Congratulations and good luck to all Informatics Solutions Award Finalists!

For more information about the awards and the Inspire | Healthcare event on November 2, please visit healthcollab.org/inspire.

[/vc_column_text][/vc_column][/vc_row]

Announcing 2016 Innovation Award Finalists

[vc_row][vc_column][vc_column_text]The 2016 Inspire | Healthcare Awards have been designed to correspond to the Four Pillars of our work: Collective Impact, Program Management, Professional Services, and Innovation. Corresponding with the Innovation pillar is the Innovation Award, which recognizes an individual or organization with the most compelling new idea to deliver better health, improve care, and/or lower costs. The innovation must measurably improve significant business and/or clinical processes that positively impact patient care. Nominees must be a member or customer of The Health Collaborative.[/vc_column_text][vc_column_text]

Finalists for the 2016 Innovation Award are:

Brookwood Retirement Community: Brookwood is leading the charge in telemedicine with a Cardiac Recovery Program, a Pulmonary Program, and also an Orthopedic Program. By implementing an in-house laboratory, Brookwood ensures physicians are able to bring their residents the best care and outcomes possible, in as little time as possible. They entered an experimental study with Christ Hospital in cardiac telehealth (video conferencing). A Samsung Tablet was given to elderly participants, allowing them to video conference with their physician utilizing a “puck” placed on the chest to relay heart rates and cardiac information to the physician. Over 90% of the population studied utilized the tablet correctly and were satisfied with the process. With 60 elevated-acuity cardiac patients participating in the program, only one resulted in re-hospitalization. Extensive cardiac education was given to each employee in almost every department, and nursing staff got to experience classroom-style education along with “live” training in cardiac care. With these advances, Brookwood has demonstrated that a skilled nursing facility can support a high acuity cardiac patient with minimal physician support.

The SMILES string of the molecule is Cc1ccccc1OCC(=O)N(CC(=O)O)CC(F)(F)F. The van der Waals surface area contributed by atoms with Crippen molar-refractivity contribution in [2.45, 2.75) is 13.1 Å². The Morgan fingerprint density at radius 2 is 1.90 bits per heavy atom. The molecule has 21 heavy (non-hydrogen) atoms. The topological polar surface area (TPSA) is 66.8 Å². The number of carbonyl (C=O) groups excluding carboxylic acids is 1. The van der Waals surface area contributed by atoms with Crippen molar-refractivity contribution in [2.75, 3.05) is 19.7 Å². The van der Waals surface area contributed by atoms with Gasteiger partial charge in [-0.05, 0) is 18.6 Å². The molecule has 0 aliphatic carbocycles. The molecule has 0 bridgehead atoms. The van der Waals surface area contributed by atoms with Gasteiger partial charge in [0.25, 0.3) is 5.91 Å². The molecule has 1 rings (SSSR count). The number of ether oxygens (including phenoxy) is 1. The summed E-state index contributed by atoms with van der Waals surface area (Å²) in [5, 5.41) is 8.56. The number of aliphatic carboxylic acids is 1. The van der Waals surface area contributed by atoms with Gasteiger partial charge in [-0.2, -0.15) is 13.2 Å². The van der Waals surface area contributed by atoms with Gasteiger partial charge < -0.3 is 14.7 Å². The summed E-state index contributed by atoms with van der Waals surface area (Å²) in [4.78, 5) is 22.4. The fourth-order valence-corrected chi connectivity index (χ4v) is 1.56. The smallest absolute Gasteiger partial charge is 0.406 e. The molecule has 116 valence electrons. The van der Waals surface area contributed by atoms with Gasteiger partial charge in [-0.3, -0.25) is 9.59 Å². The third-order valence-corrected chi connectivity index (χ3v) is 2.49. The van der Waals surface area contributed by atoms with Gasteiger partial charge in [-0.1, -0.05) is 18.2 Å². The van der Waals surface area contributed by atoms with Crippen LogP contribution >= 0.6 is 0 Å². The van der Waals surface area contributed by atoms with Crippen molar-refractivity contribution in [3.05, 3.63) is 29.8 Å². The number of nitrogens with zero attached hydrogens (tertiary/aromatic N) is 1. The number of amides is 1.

Cincinnati Eye Institute (Marsha Wylie & Ron Sprinkle): Cincinnati Eye Institute (CEI) has pioneered a way for its ophthalmologists to electronically share eye exam results and electronic health records (EHRs) for their diabetic patients with primary care doctors at area health systems. Dilated retinal exams are important because diabetes can cause blood vessels in the eye to hemorrhage, leading to blindness. Learning if a patient has retinal disease can help a primary care doctor prescribe treatment for diabetes and avoid organ damage. CEI worked with HealthBridge to develop a computer interface program so diabetic eye exams generated by CEI’s NextGen EHR could be directly imported and read by the Epic health record system. This has improved healthcare for thousands of diabetic patients, potentially reducing healthcare costs by informing the PCP in real time of the patient’s eye exam results, in addition to helping doctors and payers comply with HEDIS reporting requirements regarding patient care. In addition to sending important information about the status of the patient’s diabetic eye exam, CEI is also communicating findings regarding glaucoma and cataracts.